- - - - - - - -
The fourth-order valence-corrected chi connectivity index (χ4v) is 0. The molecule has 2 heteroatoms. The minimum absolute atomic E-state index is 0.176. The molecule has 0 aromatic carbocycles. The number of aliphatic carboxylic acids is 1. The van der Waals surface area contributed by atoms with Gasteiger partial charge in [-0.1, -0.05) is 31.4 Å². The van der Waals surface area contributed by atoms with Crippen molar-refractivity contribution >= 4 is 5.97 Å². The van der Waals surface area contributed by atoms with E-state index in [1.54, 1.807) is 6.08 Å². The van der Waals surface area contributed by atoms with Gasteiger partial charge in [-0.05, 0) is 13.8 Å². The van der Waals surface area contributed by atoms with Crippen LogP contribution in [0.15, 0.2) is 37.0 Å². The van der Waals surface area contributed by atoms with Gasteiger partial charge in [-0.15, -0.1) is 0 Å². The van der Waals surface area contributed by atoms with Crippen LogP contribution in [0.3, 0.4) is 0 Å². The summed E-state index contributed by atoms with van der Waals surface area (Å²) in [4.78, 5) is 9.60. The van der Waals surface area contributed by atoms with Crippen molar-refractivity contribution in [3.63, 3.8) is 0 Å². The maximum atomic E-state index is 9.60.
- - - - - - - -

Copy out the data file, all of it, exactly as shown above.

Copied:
The fourth-order valence-corrected chi connectivity index (χ4v) is 0. The molecule has 2 heteroatoms. The minimum absolute atomic E-state index is 0.176. The molecule has 0 aromatic carbocycles. The number of aliphatic carboxylic acids is 1. The van der Waals surface area contributed by atoms with Gasteiger partial charge in [-0.1, -0.05) is 31.4 Å². The van der Waals surface area contributed by atoms with Crippen molar-refractivity contribution >= 4 is 5.97 Å². The van der Waals surface area contributed by atoms with E-state index in [1.54, 1.807) is 6.08 Å². The van der Waals surface area contributed by atoms with Gasteiger partial charge in [-0.05, 0) is 13.8 Å². The van der Waals surface area contributed by atoms with Crippen LogP contribution in [0.15, 0.2) is 37.0 Å². The van der Waals surface area contributed by atoms with Gasteiger partial charge in [-0.15, -0.1) is 0 Å². The van der Waals surface area contributed by atoms with Crippen LogP contribution in [0.3, 0.4) is 0 Å². The summed E-state index contributed by atoms with van der Waals surface area (Å²) in [4.78, 5) is 9.60. The van der Waals surface area contributed by atoms with Crippen molar-refractivity contribution in [3.63, 3.8) is 0 Å². The maximum atomic E-state index is 9.60.